Spirit of Mayflower: Ancient Techniques & Digital

Over the last year I have been working with NTU (Nottingham Trent University) within their Enabling Innovation program to embrace digital technologies within my practice. At first I was a little sceptical about the possibilities of this new burgeoning technology to try and capture the delicate details of something hand woven, but I think we are beginning to see some positive results.

The first items I gave them were some spiral forms made using the corn dollie 5 stranded spiral weave, which they digitally mapped and then printed with the new 3d clay printer. The results were very interesting and I shall share these with you in a later post.

After experimenting with clay, we moved on to a 3d printer with a synthetic polymer, and the test piece was a length of macrame knots woven in a 4mm thick cotton cord. The piece was worked over a wire core to enable the technicians to suspend the weaving and capture a 360° view of the work. The scan was sent to print and the results are very promising. The printed work has captured the threads of the cotton well and the movement of the weave is visible in every twist and turn.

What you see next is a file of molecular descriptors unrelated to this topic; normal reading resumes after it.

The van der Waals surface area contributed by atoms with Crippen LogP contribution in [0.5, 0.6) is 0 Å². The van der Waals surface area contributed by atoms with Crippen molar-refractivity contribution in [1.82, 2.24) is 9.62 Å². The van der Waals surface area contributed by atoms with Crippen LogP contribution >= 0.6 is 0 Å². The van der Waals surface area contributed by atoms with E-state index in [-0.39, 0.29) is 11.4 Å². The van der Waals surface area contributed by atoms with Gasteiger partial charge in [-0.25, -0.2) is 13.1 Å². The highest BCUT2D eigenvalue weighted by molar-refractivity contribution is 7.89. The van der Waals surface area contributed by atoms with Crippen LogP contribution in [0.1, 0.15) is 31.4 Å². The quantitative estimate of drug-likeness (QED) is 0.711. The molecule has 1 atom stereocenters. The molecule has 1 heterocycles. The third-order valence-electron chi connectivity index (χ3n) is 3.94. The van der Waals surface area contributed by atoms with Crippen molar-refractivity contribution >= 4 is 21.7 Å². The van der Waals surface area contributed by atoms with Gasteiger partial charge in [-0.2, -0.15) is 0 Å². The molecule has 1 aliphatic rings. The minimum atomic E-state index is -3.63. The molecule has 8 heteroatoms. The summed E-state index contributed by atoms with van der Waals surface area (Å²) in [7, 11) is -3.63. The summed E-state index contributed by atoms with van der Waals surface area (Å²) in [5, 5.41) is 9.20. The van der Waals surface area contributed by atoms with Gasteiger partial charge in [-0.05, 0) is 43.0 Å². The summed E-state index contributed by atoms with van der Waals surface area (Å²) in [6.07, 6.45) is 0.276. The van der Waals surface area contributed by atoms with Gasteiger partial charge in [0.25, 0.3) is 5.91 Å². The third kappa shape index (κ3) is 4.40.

What next? The scans of handwoven work could be further manipulated and produced at differing scales which could lend itself to large scale works. Now I need to see if a scan can capture something much more delicate than a chunky series of Crown Knots, and scan a panel of macrame.

Spiralled Celtic Braid.jpg

Scan of the Crown Knots

Spirit of Mayflower: Hawkers and the Bramley's in the 1800's

Part of my Spirit of Mayflower project is exploring migration and family history inspired by the Mayflower story. My family history is peppered with stories of migration, albeit smaller in miles, the times and circumstances would still have caused great upheaval.

During this week I have been delving into the lives of my Gt, Gt, Gt Grandfather Thomas Bramley who was born in Leicestershire c.1848 and was later baptised at St Mary’s Church, Blidworth, Nottinghamshire. His father was a shopkeeper in Hucknall Torkard, Nottinghamshire and Thomas followed his father into the family business as life as a Hawker.

During a visit to Nottingham Archives I have found some fascinating stories about him and his family, which included moving multiple times, finding himself in the bankruptcy court in 1878, changing his entire families surname and moving them to Ilkeston, Derbyshire.